We have written a custom code generator mix task. Working with external APIs, we wrote the same set of API provider-specific modules every time a new integration would be added.
The generator is simple/naive in its implementation, but it saves hours of repetitive copying, pasting and adjusting. It spits out the modules alongside some unit tests and prints out a to-do list of tasks that need to be performed manually.
The task itself was maybe half a day‘s work and has paid for that time investment many times over by now. (Refactoring the code base to a point where it‘s extensible in a way that is so straightforward that a codegen is even an option was naturally a bit more involved, but that is a different story )
Custom tasks are good to formalize data migrations that should run as part of a multi-step migration strategy when changing DB and Ecto schema structures in large database projects. It’s a good way to plan for, check, execute, and test data changes at every step. Then they can be moved to a history branch for posterity when the migrations succeed.
I didn’t even consider the idea of leveraging it in with respect to third party integration.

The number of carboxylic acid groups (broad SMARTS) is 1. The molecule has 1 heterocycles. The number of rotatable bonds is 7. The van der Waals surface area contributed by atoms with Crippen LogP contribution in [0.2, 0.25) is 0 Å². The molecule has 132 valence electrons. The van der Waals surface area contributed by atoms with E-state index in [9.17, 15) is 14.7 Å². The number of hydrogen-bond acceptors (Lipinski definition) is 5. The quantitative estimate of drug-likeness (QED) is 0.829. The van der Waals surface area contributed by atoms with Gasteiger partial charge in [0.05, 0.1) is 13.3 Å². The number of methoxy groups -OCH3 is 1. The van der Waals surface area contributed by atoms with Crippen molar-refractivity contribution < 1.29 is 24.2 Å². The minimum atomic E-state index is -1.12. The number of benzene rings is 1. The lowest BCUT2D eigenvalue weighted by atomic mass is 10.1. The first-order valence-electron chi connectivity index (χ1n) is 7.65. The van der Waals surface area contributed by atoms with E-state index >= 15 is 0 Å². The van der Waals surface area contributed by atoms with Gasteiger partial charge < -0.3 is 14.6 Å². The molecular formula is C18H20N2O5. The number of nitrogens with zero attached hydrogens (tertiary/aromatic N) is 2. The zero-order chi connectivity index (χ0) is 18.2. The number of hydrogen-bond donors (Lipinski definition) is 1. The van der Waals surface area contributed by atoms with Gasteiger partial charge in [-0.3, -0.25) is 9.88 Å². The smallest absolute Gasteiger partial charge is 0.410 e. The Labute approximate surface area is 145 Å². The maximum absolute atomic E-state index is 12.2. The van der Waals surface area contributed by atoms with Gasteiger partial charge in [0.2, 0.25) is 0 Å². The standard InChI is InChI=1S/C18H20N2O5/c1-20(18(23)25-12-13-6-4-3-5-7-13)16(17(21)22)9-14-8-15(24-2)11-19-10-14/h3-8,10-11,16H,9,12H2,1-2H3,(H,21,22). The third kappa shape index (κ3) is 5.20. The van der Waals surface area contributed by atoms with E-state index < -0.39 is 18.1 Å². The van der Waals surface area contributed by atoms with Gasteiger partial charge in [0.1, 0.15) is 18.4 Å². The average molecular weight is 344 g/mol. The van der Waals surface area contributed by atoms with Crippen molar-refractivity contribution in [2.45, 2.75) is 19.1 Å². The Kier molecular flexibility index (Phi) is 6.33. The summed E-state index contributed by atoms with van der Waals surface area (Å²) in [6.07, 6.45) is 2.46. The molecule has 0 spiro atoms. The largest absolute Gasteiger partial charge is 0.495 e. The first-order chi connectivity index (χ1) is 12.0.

Seems it’s easy to get bogged down earlier on with connecting the dots internally, I forget that the value of almost any non-trivial program is from interaction with outside processes/APIs and need to grow my mindset to consider that potential from the beginning.
That sounds interesting, would you mind elaborating a bit on what the steps a custom task might help with would be? I assume you mean “bundling” multiple migrate, update, verify operations or is it something else?
We also have a home-grown, so to speak, schema-based multi-tenancy lib that comes with custom mix tasks for handling schema creation/migration for configured tenants (plus the public schema). The actual logic is in separate modules, so that it is callable via mix, e.g. mix app.migrate as well as the release, e.g. /app/release_binary eval 'ReleaseTasks.migrate()', so that it works locally in dev and when deploying.
The lib itself is pretty brute-force I’d say, essentially wrapping all the relevant Ecto.Repo functions, turning the :prefix option into a required parameter, but it works really well for our needs with a minimal amount of magic. Nowadays we could probably use one of the available multi-tenancy solutions, but I think it predates those and we haven’t had the need to switch yet.
As for the potential for an article… Hopefully we’ll get to that, some time. Would need to make up a messy, complex enough use case to walk through. In a nutshell: use the language constructs available - protocols, behaviours (with default, selectively overridable implementations), macros where you need them. In some cases we resorted to just generating function/test clauses in a for comprehension, iterating over some list from the app’s configuration.
As a general theme, I’m very happy with the flexibility working with Elixir/Mix affords. Building entirely custom solutions as needed almost never feels hacky, because you’re working with the tools/frameworks, not against them, if that makes sense.